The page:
of the inline type is passed individually in registers or on the stack and no heap allocation is
- In addition, we attempt to prove or speculate that nullable inline types are null-free and then
scalarize these as well. Please note that this is *not* done across call boundaries.

Scalarized calling convention:
- Null-free inline types are passed as arguments and returned in a scalarized form. That means that
instead of passing/returning a pointer, each field of the inline type is passed/returned
individually in registers or on the stack.
- The implementation is very complex because we need to handle mismatches in the calling convention
between the interpreter, C1 and C2. The following variants exist:
  - All null-free inline type arguments are scalarized (C2).
  - Inline type receiver is not scalarized (interface, method handle call).
  - No arguments are scalarized (interpreter and C1).
  We can basically have any combination of the above where there is an inconsistency between what
the caller passes and what the callee expects (in many cases, the caller does not "know" what the
callee expects). To solve that, we need to translate between calling conventions in the adapters /
entry points by allocating and packing or unpacking. The same problem exists for returns.
- Nullable inline types are *not* scalarized in the calling convention. That's mainly because the VM
only supports one compiled version of each method. If we would speculatively scalarize an inline
type argument, that compiled method could not handle null and we would need to deoptimize when
seeing null (-> huge, unexpected performance impact). Since scalarized adapters are created at link
time, we would also not be able to re-compile that method without scalarization, i.e. passing null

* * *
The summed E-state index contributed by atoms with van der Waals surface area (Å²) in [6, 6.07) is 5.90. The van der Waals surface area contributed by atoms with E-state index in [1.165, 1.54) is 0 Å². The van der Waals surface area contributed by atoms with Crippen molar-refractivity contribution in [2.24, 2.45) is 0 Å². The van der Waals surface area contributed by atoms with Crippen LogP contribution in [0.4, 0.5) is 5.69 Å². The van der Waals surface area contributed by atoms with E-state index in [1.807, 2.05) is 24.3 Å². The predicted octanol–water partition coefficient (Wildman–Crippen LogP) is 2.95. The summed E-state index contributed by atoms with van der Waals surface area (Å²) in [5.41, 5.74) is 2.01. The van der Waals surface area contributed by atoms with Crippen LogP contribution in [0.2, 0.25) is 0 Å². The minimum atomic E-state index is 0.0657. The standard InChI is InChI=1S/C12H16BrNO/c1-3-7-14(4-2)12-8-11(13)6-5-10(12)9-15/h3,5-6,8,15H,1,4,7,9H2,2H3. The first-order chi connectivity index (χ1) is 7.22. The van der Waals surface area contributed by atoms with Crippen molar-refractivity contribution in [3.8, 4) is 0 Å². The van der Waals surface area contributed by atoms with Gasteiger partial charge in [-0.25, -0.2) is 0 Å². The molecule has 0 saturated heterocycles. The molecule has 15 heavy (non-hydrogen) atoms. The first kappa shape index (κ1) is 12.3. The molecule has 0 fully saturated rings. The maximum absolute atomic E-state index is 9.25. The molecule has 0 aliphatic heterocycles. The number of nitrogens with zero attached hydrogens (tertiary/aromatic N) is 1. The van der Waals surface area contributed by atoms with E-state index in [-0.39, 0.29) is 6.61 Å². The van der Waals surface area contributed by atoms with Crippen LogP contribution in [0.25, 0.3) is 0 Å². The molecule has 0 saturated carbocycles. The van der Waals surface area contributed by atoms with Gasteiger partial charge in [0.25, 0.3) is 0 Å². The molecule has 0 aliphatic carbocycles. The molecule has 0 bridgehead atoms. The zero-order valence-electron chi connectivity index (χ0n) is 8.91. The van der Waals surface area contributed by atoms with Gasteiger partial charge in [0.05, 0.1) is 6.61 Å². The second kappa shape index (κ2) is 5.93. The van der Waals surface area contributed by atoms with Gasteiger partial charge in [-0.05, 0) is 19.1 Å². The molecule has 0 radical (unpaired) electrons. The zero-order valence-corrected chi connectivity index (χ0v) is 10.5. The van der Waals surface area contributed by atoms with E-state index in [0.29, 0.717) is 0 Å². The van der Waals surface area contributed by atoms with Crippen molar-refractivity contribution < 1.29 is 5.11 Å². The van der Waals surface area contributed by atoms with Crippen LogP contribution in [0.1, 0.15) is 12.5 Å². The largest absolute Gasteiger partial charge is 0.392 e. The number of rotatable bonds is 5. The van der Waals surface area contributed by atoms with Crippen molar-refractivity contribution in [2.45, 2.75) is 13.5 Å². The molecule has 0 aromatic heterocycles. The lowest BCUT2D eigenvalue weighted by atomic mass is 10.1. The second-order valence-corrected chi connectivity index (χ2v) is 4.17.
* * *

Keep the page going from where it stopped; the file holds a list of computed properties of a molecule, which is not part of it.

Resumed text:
will always be extremely slow. Related to that, Roland investigated lazy adapter creation a while
ago and explained some of the additional problems here [7].
- One option to scalarize nullable inline types in the calling convention would be to pass an
additional, artificial field that can be used to check if the inline type is null. Compiled code
would then "null-check" before using the fields. However, this solution is far from trivial to
implement and the overhead of the additional fields and the runtime checks might cancel out the
improvements of scalarization. Also, the VM would need to ensure that the type is loaded when the
adapters are created at method link time.

The currently planned JIT work can be found here:

In my opinion, the main ongoing challenge is that we don't have a good understanding about what
still needs to be done with respect to performance. For example, we don't have any numbers on the
performance impact of the calling convention optimization. We also need to evaluate the inline type
specific profiling that we have. Is the current version good enough? Do we need more? In general, we
need to identify performance issues and prioritize them. After all, this entire project is solely
about performance.

Hope this helps. Please let me know if you have any questions.

Best regards,

[1] For example:
[2] For example:
[3] For example:
[4] https://bugs.openjdk.java.net/secure/Dashboard.jspa?selectPageId=18410
[5] https://bugs.openjdk.java.net/browse/JDK-8235914
[6] https://bugs.openjdk.java.net/browse/JDK-8228361
[7] https://mail.openjdk.java.net/pipermail/valhalla-dev/2018-April/004093.html